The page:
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A box contains 10 red pills 5 blue pills 12 yellow [#permalink]

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07 Dec 2007, 11:03

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A box contains
10 red pills
5 blue pills
12 yellow pills.

What is the least number of pills one must extract to ensure at least
1. one blue pill?
2. two blue pills?
3. one blue and one yellow?
4. two blue and one yellow?
5. two blue and two yellow?
6. at least one of each color?
7. at least 3 of each color?

A box contains
10 red pills
5 blue pills
12 yellow pills.

What is the least number of pills one must extract to ensure at least
1. one blue pill? 10+12+1=23
2. two blue pills? 10+12+2=24
3. one blue and one yellow? 10+12+1=23
4. two blue and one yellow? 10+12+2=24
5. two blue and two yellow? 10+12+2=24
6. at least one of each color? 10+12+1=23
7. at least 3 of each color? 10+12+3=25

3. one blue and one yellow? 10+12+1=23 4. two blue and one yellow? 10+12+2=24 5. two blue and two yellow? 10+12+2=24 6. at least one of each color? 10+12+1=23 7. at least 3 of each color? 10+12+3=25

On #3 - 7, why do you add 12 yellow instead of 5 blue? The question asks for the least number of pills to insure the combination. So, for example, for #3 - in order to ensure the least possible number of pills AND one blue and one yellow, can we have:

10 Red + 5 Blue + 1 Yellow = 16 total vs. 10Red + 12Yellow + 1Blue = 23 in the answer above

I applied the same approach to #4-7.

Last edited by JuliaS on 20 Jan 2008, 19:09, edited 2 times in total.

A box contains 10 red pills 5 blue pills 12 yellow pills.

What is the least number of pills one must extract to ensure at least 1. one blue pill? 2. two blue pills? 3. one blue and one yellow? 4. two blue and one yellow? 5. two blue and two yellow? 6. at least one of each color? 7. at least 3 of each color?

Soln: 1. one blue pill? Ans: The worst case is if we pick all 10 red pills and 12 yellow pills and then only pick the first blue pill. So the least number of pills to ensure that atleast one blue pill is taken is 23.

2. two blue pills? Ans: Similar to first question. Since now we need two blue pills. Thus the answer is 24.10 red pills + 12 yellow pills + 2 blue pills

3. one blue and one yellow? Ans: 10 red pills + 12 yellow pills + 1 blue = 23

4. two blue and one yellow? Ans: 10 red pills + 12 yellow pills + 2 blue = 24

5. two blue and two yellow? Ans: 10 red pills + 12 yellow pills + 2 blue = 24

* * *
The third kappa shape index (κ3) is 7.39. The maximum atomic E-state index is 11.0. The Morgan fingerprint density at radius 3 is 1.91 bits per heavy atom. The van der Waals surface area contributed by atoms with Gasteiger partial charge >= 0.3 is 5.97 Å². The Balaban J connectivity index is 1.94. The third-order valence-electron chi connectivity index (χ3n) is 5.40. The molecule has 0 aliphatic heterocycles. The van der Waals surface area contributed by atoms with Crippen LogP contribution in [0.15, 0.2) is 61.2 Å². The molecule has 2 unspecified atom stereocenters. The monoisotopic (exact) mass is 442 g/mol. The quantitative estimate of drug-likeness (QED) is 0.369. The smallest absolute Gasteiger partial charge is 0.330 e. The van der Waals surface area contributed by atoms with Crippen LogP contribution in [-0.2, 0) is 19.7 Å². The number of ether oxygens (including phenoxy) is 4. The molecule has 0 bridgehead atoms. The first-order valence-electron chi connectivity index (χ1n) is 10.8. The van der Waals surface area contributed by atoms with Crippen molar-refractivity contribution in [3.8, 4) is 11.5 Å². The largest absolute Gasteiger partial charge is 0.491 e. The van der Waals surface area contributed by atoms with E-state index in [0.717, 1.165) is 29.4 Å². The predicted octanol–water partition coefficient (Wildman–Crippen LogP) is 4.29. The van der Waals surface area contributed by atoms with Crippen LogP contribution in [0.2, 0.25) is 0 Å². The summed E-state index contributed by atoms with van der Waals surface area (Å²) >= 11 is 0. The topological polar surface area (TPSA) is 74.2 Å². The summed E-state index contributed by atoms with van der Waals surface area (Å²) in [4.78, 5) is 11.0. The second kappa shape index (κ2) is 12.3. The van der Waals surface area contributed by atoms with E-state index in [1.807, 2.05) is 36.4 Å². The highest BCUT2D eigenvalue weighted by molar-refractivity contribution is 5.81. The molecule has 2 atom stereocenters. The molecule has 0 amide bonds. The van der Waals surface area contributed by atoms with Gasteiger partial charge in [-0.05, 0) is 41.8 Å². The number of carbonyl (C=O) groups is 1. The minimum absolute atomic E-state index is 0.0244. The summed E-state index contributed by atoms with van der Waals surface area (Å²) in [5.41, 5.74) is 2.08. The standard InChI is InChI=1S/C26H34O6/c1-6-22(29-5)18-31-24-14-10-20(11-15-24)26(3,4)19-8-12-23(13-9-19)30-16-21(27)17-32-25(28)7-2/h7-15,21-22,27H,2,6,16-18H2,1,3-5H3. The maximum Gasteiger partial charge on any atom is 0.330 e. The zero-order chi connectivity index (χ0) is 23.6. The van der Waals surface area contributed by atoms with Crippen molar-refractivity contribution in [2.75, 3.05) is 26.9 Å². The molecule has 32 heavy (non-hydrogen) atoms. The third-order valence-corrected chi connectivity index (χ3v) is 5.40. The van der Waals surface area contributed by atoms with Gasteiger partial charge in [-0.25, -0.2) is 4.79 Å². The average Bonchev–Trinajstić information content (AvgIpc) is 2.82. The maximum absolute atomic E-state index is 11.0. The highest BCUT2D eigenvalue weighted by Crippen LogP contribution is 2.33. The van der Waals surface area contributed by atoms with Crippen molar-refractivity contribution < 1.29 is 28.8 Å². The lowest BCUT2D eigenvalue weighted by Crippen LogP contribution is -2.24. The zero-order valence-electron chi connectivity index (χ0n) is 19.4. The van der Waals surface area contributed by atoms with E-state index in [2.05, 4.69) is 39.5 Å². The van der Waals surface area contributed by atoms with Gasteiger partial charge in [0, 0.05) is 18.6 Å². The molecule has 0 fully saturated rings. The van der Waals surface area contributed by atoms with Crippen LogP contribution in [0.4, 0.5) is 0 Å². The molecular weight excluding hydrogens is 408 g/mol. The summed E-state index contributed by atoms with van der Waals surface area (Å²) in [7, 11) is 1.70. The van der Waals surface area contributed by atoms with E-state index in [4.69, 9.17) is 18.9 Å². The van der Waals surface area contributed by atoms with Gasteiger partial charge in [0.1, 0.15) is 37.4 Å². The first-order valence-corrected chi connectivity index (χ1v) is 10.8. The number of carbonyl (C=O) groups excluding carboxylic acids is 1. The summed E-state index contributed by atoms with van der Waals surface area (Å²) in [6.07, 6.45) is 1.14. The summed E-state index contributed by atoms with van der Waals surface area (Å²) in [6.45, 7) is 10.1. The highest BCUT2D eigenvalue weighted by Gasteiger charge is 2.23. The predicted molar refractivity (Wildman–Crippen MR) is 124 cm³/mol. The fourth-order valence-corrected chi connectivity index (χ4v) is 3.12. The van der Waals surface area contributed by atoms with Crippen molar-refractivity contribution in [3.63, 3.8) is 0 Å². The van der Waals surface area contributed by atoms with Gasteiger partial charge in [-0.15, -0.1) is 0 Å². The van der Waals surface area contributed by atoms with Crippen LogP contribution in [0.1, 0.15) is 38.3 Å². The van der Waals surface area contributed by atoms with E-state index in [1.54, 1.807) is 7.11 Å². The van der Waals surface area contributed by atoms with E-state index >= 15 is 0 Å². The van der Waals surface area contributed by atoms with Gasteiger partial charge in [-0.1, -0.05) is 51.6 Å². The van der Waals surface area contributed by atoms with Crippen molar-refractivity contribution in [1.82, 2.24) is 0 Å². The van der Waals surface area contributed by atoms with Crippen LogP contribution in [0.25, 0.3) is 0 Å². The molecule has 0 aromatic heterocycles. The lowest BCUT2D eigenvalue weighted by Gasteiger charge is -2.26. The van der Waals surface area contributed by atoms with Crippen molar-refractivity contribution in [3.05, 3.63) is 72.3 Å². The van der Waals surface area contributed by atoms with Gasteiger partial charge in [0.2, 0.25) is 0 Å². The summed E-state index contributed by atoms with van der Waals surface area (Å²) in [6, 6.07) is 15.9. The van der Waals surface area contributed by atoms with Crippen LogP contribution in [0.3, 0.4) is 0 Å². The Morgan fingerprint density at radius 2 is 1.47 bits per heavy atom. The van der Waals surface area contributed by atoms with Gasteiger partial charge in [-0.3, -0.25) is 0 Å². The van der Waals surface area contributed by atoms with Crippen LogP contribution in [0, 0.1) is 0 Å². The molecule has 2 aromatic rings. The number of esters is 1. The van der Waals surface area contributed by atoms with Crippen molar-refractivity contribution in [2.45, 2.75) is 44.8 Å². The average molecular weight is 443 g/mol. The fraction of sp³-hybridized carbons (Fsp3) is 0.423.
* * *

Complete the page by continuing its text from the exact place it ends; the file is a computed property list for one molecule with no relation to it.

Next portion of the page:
6. at least one of each color? Ans: 10 red pills + 12 yellow pills + 1 blue = 23

7. at least 3 of each color? Ans: 10 red pills + 12 yellow pills + 3 blue = 25

The questions are tricky and fun at the same time.

I guess some are making confusing because of the wording. The question says

"What is the least number of pills one must extract to ensure at least" So, we should consider the worst case scenario.

If the question would had asked 'What is the least number of pills one should extract to ensure one blue marbel and so and so........... Then it might have been the best case scenario.....(I may be wrong )

I think question should ask "MAX or Most" rather than "Least", for worst case scenario. What is the max number of pills one must extract to ensure at least ?

Re: A box contains 10 red pills 5 blue pills 12 yellow [#permalink]

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18 Aug 2013, 10:51

One of my friend was asked a similar question in a job interview and he replied - "One" - interviewer asked how - and he said that "I am lucky so i will get it in first pick and would not wait for X picks (x=real solution)) Interviewer liked his boldness and presence of mind. And he was selected.
_________________

You'll alwaysmiss 100% of the shots you don't take

Re: A box contains 10 red pills 5 blue pills 12 yellow [#permalink]

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19 Aug 2013, 10:39

These questions are easy, but scares me allot as there is no direct formula to rely on or leave rest of the effort on well versed algorithms of addition subtraction or division, really it needs alert brain with no open holes in thought process to ignore any possibility or to miss any scenario. Its more like critical reasoning
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These questions are easy, but scares me allot as there is no direct formula to rely on or leave rest of the effort on well versed algorithms of addition subtraction or division, really it needs alert brain with no open holes in thought process to ignore any possibility or to miss any scenario. Its more like critical reasoning

Re: A box contains 10 red pills 5 blue pills 12 yellow [#permalink]

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07 Sep 2014, 23:20

Hello from the GMAT Club BumpBot!

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Re: A box contains 10 red pills 5 blue pills 12 yellow [#permalink]

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30 Oct 2014, 03:15

For question 3, wouldn't the least amount be if you removed all red and all blue first to get at least 1 blue and 1 yellow? Meaning the least amount to ensure 1 blue and 1 yellow = 10 + 5 +1 ...?

For question 3, wouldn't the least amount be if you removed all red and all blue first to get at least 1 blue and 1 yellow? Meaning the least amount to ensure 1 blue and 1 yellow = 10 + 5 +1 ...?

For such questions you should consider the worst case scenario. The worst case scenario for question 3 (at least one blue and one yellow) would be if we pick all 10 red pills and all 12 yellow pills. In such case we still won't have at least one blue and one yellow. Next, pick however, would give us blue pill, so we would have at least one blue and one yellow. So, the correct answer is 10 + 12 + 1 = 23.

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